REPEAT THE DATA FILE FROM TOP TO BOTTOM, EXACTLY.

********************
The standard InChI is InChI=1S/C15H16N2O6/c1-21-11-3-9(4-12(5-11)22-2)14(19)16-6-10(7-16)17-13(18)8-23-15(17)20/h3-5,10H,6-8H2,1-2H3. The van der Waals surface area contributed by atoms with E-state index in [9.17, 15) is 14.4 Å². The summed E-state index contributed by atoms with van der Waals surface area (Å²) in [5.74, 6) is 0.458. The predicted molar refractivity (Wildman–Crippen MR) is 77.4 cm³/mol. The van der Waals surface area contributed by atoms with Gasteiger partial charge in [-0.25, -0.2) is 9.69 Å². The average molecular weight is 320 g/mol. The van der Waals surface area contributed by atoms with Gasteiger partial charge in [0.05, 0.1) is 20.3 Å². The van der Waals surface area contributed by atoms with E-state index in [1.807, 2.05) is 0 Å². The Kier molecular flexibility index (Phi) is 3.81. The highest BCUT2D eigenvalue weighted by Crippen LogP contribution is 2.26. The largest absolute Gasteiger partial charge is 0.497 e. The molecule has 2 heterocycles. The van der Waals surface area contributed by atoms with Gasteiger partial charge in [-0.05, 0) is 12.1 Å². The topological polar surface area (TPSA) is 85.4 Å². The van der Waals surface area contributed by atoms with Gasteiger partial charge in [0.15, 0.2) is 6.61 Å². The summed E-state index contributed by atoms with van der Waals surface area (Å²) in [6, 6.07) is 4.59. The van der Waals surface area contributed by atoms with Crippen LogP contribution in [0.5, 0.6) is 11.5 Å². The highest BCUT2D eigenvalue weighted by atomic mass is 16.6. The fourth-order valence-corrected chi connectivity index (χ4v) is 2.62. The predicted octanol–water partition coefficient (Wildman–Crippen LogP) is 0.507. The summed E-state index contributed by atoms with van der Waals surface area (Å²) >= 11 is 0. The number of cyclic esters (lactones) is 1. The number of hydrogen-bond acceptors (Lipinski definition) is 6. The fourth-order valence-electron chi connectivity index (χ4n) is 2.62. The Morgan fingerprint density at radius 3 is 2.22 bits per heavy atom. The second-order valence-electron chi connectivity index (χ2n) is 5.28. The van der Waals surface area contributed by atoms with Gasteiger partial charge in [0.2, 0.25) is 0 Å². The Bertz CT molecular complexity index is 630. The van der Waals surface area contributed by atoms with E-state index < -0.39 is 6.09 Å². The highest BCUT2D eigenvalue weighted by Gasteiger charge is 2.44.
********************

The standard InChI is InChI=1S/C15H16N2O6/c1-21-11-3-9(4-12(5-11)22-2)14(19)16-6-10(7-16)17-13(18)8-23-15(17)20/h3-5,10H,6-8H2,1-2H3. The van der Waals surface area contributed by atoms with E-state index in [9.17, 15) is 14.4 Å². The summed E-state index contributed by atoms with van der Waals surface area (Å²) in [5.74, 6) is 0.458. The predicted molar refractivity (Wildman–Crippen MR) is 77.4 cm³/mol. The van der Waals surface area contributed by atoms with Gasteiger partial charge in [-0.25, -0.2) is 9.69 Å². The average molecular weight is 320 g/mol. The van der Waals surface area contributed by atoms with Gasteiger partial charge in [0.05, 0.1) is 20.3 Å². The van der Waals surface area contributed by atoms with E-state index in [1.807, 2.05) is 0 Å². The Kier molecular flexibility index (Phi) is 3.81. The highest BCUT2D eigenvalue weighted by Crippen LogP contribution is 2.26. The largest absolute Gasteiger partial charge is 0.497 e. The molecule has 2 heterocycles. The van der Waals surface area contributed by atoms with Gasteiger partial charge in [-0.05, 0) is 12.1 Å². The topological polar surface area (TPSA) is 85.4 Å². The van der Waals surface area contributed by atoms with Gasteiger partial charge in [0.15, 0.2) is 6.61 Å². The summed E-state index contributed by atoms with van der Waals surface area (Å²) in [6, 6.07) is 4.59. The van der Waals surface area contributed by atoms with Crippen LogP contribution in [0.5, 0.6) is 11.5 Å². The highest BCUT2D eigenvalue weighted by atomic mass is 16.6. The fourth-order valence-corrected chi connectivity index (χ4v) is 2.62. The predicted octanol–water partition coefficient (Wildman–Crippen LogP) is 0.507. The summed E-state index contributed by atoms with van der Waals surface area (Å²) >= 11 is 0. The number of cyclic esters (lactones) is 1. The number of hydrogen-bond acceptors (Lipinski definition) is 6. The fourth-order valence-electron chi connectivity index (χ4n) is 2.62. The Morgan fingerprint density at radius 3 is 2.22 bits per heavy atom. The second-order valence-electron chi connectivity index (χ2n) is 5.28. The van der Waals surface area contributed by atoms with Gasteiger partial charge in [0.2, 0.25) is 0 Å². The Bertz CT molecular complexity index is 630. The van der Waals surface area contributed by atoms with E-state index < -0.39 is 6.09 Å². The highest BCUT2D eigenvalue weighted by Gasteiger charge is 2.44.